Ruto and Judiciary trade words over corruption claims

President William Ruto. [Rebecca Nduku, Standard]

A war of words has erupted between President William Ruto and the legal fraternity, ignited by Ruto's accusations of  corruption within the courts and his vow to defy rulings that impede his development agenda.

The Chief Justice, Martha Koome, the Law Society of Kenya (LSK), and the Judicial Service Commission (JSC) all condemned Ruto's remarks.

They all argued that this is likely to raise an alarm about the potential undermining of the country's democratic institutions.

In an internal memo seen by The Standard, Koome called for concerns about judicial misconduct to be channelled through the JSC for "firm and swift action." 

She pledged to engage with the two other arms of government, the executive and legislature, to ensure harmonious working relationships.

She further indicated her intention to open an investigation into the corruption and impunity allegations.

"I will seek concrete information and reports on the referenced acts of impunity and corruption so that we can address them comprehensively as we have in the past," the memo stated.

Ruto's critics, including Koome and LSK president Eric Theuri, accused him of targeting the judiciary with unsubstantiated claims of corruption and failing to follow proper channels for redress.

“We are worried that this latest attempts to label the judiciary as corrupt is intended to begin the process of public lynching of the entire judiciary so that the executive can have its way on various cases it has been losing in court,” Theuri said during a media address in Nairobi.

Theuri argues that the president should be the last person to cast aspersions on the judiciary being a beneficiary of its ruling following the presidential election petitions soon after the 2022 elections

“It is imperative to remind our esteemed president that the judiciary, through its impartial interventions, has both nullified a prior presidential election and, at another juncture,  upheld his very own election,” Theuri said.

In support of the Judiciary, LSK Vice President Faith Odhiambo said advocates across the country will next week begin peaceful protest countrywide and don on purple ribbons; which symbolise a way for advocates to voice their views, without falling afoul of what is considered disruptive or contemptuous.

Ruto's accusations stem from two of his flagship projects being temporarily halted by courts, including his universal healthcare and affordable housing initiatives.

He responded to the criticism by claiming he intends to protect judicial independence but will not tolerate "judicial tyranny and impunity."

This escalating row between the executive and the judiciary raises concerns about the potential erosion of Kenya's democratic norms and the rule of law. Whether Ruto's accusations hold merit and how the judiciary responds will significantly shape the country's political landscape in the months to come.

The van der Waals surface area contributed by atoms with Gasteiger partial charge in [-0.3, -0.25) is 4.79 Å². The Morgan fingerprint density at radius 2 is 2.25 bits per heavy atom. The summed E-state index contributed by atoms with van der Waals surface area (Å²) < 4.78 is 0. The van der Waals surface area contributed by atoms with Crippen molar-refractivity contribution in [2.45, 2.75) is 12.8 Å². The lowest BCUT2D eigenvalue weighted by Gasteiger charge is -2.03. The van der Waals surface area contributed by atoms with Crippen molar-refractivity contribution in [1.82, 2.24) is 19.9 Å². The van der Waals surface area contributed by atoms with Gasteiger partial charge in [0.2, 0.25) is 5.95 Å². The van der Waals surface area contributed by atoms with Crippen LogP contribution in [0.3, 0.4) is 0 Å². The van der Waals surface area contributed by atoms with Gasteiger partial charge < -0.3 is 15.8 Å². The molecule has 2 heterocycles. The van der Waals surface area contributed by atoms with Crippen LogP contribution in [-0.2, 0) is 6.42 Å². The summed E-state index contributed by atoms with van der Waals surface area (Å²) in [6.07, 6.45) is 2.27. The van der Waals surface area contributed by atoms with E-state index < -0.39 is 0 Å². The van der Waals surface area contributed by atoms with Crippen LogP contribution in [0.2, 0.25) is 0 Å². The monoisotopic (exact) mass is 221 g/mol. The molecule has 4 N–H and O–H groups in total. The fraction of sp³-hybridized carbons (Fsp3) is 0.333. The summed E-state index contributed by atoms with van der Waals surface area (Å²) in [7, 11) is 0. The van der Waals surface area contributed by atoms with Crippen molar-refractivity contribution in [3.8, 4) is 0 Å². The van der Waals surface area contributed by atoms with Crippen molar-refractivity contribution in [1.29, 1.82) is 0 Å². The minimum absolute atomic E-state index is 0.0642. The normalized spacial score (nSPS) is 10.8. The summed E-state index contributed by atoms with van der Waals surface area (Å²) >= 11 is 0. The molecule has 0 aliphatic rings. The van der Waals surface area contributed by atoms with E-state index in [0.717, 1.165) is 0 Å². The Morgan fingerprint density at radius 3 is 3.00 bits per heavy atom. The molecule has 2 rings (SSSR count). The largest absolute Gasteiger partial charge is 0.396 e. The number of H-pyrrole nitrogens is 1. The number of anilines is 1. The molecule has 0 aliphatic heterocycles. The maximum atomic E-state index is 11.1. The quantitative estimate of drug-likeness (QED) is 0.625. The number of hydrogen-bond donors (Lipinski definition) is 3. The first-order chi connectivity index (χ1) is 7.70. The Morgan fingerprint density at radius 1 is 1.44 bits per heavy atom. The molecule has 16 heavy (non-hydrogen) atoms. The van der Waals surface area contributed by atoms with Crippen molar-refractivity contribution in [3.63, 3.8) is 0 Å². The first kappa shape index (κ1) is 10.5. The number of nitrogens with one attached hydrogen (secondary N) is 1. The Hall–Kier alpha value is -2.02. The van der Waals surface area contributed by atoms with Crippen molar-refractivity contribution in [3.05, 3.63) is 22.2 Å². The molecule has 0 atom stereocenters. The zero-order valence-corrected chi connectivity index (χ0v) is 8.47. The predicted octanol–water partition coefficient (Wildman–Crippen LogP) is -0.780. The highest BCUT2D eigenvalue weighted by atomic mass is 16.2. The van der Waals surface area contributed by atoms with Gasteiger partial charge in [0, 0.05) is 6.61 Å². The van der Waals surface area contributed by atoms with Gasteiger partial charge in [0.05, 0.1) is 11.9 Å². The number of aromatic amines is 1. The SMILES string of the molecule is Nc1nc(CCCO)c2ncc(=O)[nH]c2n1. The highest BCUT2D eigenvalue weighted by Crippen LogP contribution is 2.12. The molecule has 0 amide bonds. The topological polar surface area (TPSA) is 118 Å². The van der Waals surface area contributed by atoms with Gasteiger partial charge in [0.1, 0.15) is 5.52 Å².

Theuri argues that the same judiciary had both nullified a previous presidential election and upheld Ruto's own victory in 2022.

"It is imperative to remind our esteemed president that the judiciary, through its impartial interventions, has both nullified a prior presidential election and, at another juncture, upheld his very own election," Theuri stated.

He emphasized that any allegations against judicial officers should be directed through the JSC.

"An independent judiciary is not a threat but a cornerstone of our democracy... The threats by the president not to comply with court orders therefore heralds the return of an autocratic regime and amounts to a constitutional coup," Theuri warned.

The JSC, in a separate statement, urged judges to remain unwavering in their duties despite the criticism. Koome acknowledged the increased public scrutiny faced by judges who rule against state programs and policies.

"The JSC wishes to reaffirm the independence and integrity of the Judiciary as a co-equal arm of government, as enshrined in the Constitution and urges all Judges and Judicial Officers to continue performing their judicial duties without fear or favour," Koome's statement read.

She emphasized the constitution's guarantee of access to justice, which, she argued, is violated when court orders against the state are ignored.

"Where a citizen obtains a court order against the State and that court order is deliberately ignored or disobeyed by State officials, the right of access to justice is undermined," Koome pointed out.

She assured Kenyans that any legitimate complaints of judicial misconduct or corruption would be swiftly addressed.

"The JSC therefore encourages anyone with information on any act that threatens the integrity of judicial processes and outcomes to report any such cases to the JSC for determinate action," she declared.